Thermally Modified Wood: A Green Substitute

You’re probably aware that pressure-treated lumber contains known carcinogens and is poisonous to humans and animals. However, it is also 30 to 40 percent less expensive than redwood and lasts twice as long, making it an attractive option for homeowners. Thermally modified wood seeks to bridge the gap between pressure-treated lumber and untreated wood. Instead of using chemicals, thermally modified wood uses heat to improve stability and decay resistance.

Thermally modified wood is treated using heat, not chemicals or metals. The special heating process permanently modifies the wood sugars in the lumber, making it indigestible to insects that eat other types of untreated lumber. In most cases, insects do not recognize thermally treated lumber as being suitable for laying eggs. This type of modified wood also does not support the growth of fungus or mold as well as untreated wood.

People familiar with European building may be aware that thermally modified wood has been used for over 15 years. However, in the United States, it is still relatively uncommon. People who examine a piece of thermally modified lumber may be surprised to find that it is darker than traditional wood. This type of lumber also weighs less than untreated lumber.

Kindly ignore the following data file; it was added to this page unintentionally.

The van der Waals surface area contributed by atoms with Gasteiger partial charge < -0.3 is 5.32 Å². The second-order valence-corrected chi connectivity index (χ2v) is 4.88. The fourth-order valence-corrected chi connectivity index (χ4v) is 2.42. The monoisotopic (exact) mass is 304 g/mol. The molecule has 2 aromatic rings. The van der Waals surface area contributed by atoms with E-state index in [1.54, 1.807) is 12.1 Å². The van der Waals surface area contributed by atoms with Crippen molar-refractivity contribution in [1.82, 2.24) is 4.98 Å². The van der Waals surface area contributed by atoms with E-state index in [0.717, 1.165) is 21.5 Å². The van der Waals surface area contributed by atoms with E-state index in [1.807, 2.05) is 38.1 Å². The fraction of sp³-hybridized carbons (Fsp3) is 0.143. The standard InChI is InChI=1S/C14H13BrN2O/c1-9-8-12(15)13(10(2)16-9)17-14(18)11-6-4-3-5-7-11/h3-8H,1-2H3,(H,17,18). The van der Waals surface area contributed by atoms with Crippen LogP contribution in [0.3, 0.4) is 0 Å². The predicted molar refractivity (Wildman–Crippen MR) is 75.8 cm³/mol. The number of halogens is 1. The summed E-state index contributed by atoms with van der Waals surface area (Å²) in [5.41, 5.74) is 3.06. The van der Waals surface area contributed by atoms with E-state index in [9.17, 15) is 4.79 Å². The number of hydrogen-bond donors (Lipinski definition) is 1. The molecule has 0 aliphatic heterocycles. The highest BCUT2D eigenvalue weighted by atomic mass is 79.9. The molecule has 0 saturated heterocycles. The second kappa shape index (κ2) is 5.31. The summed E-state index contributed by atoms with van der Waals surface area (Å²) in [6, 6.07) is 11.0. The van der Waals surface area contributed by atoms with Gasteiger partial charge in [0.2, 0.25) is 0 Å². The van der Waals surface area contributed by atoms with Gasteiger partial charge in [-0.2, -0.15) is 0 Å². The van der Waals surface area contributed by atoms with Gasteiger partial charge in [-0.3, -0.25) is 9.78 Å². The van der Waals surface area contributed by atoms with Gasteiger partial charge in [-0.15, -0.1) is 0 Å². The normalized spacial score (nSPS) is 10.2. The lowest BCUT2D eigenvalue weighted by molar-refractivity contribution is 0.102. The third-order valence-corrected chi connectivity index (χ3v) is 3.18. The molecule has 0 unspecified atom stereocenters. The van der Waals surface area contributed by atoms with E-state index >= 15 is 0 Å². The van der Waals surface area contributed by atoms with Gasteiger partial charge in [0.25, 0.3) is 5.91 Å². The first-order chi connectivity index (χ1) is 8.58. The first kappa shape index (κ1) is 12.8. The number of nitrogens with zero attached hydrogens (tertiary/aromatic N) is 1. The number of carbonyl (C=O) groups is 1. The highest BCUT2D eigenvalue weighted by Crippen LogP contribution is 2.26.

Thermally treated wood is also less permeable to water than untreated lumber. The heat treatment used on the lumber also reduces the chance of the wood cupping or warping by reducing moisture levels. However, the moisture levels will be affected by overall humidity levels.

Thermally modified wood is greener than pressure-treated lumber because it avoids carcinogens and disposable is easy. There are also few health concerns when the lumber is being used. Some companies that sell thermally modified lumber use certified sources, making it even more appealing to environmentally conscious home builders.

Thermally modified wood is less dense than untreated lumber, but it is also less strong than untreated lumber. Although the strength-to-weight ratio is barely impacted, the lower density (and therefore lower weight) translates into some strength losses. Builders that want to use thermally modified lumber should be sure that the lumber is still appropriately sized for the job.


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